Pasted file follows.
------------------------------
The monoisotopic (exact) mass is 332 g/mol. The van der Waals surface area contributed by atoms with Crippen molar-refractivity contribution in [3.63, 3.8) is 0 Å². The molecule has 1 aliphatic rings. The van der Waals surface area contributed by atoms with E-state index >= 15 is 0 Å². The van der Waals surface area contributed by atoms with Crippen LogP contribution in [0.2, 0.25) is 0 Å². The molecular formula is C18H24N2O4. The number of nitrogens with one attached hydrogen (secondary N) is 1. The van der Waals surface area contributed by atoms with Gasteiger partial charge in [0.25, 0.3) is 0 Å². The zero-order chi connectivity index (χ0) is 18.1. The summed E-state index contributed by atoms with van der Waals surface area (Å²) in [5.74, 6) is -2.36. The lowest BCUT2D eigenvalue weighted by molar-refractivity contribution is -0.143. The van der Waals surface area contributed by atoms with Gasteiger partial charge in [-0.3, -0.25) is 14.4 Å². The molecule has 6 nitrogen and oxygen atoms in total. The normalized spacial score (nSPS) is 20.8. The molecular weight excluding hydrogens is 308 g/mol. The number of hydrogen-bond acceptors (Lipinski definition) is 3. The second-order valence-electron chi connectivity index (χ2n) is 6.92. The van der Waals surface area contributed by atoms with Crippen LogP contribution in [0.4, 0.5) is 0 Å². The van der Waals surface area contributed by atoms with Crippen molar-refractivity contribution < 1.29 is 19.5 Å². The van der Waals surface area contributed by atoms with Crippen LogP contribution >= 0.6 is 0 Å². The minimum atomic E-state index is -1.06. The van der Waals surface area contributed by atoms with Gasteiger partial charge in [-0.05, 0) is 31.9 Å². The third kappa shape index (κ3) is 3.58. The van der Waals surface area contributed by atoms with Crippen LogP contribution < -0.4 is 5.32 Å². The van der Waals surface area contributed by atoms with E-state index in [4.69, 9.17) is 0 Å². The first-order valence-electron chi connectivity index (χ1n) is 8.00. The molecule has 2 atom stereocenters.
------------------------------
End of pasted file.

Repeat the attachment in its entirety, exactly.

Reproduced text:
The monoisotopic (exact) mass is 332 g/mol. The van der Waals surface area contributed by atoms with Crippen molar-refractivity contribution in [3.63, 3.8) is 0 Å². The molecule has 1 aliphatic rings. The van der Waals surface area contributed by atoms with E-state index >= 15 is 0 Å². The van der Waals surface area contributed by atoms with Crippen LogP contribution in [0.2, 0.25) is 0 Å². The molecular formula is C18H24N2O4. The number of nitrogens with one attached hydrogen (secondary N) is 1. The van der Waals surface area contributed by atoms with Gasteiger partial charge in [0.25, 0.3) is 0 Å². The zero-order chi connectivity index (χ0) is 18.1. The summed E-state index contributed by atoms with van der Waals surface area (Å²) in [5.74, 6) is -2.36. The lowest BCUT2D eigenvalue weighted by molar-refractivity contribution is -0.143. The van der Waals surface area contributed by atoms with Gasteiger partial charge in [-0.3, -0.25) is 14.4 Å². The molecule has 6 nitrogen and oxygen atoms in total. The normalized spacial score (nSPS) is 20.8. The molecular weight excluding hydrogens is 308 g/mol. The number of hydrogen-bond acceptors (Lipinski definition) is 3. The second-order valence-electron chi connectivity index (χ2n) is 6.92. The van der Waals surface area contributed by atoms with Crippen LogP contribution in [0.4, 0.5) is 0 Å². The van der Waals surface area contributed by atoms with Crippen molar-refractivity contribution < 1.29 is 19.5 Å². The van der Waals surface area contributed by atoms with Crippen LogP contribution >= 0.6 is 0 Å². The minimum atomic E-state index is -1.06. The van der Waals surface area contributed by atoms with Gasteiger partial charge in [-0.05, 0) is 31.9 Å². The third kappa shape index (κ3) is 3.58. The van der Waals surface area contributed by atoms with Crippen LogP contribution < -0.4 is 5.32 Å². The van der Waals surface area contributed by atoms with E-state index in [4.69, 9.17) is 0 Å². The first-order valence-electron chi connectivity index (χ1n) is 8.00. The molecule has 2 atom stereocenters.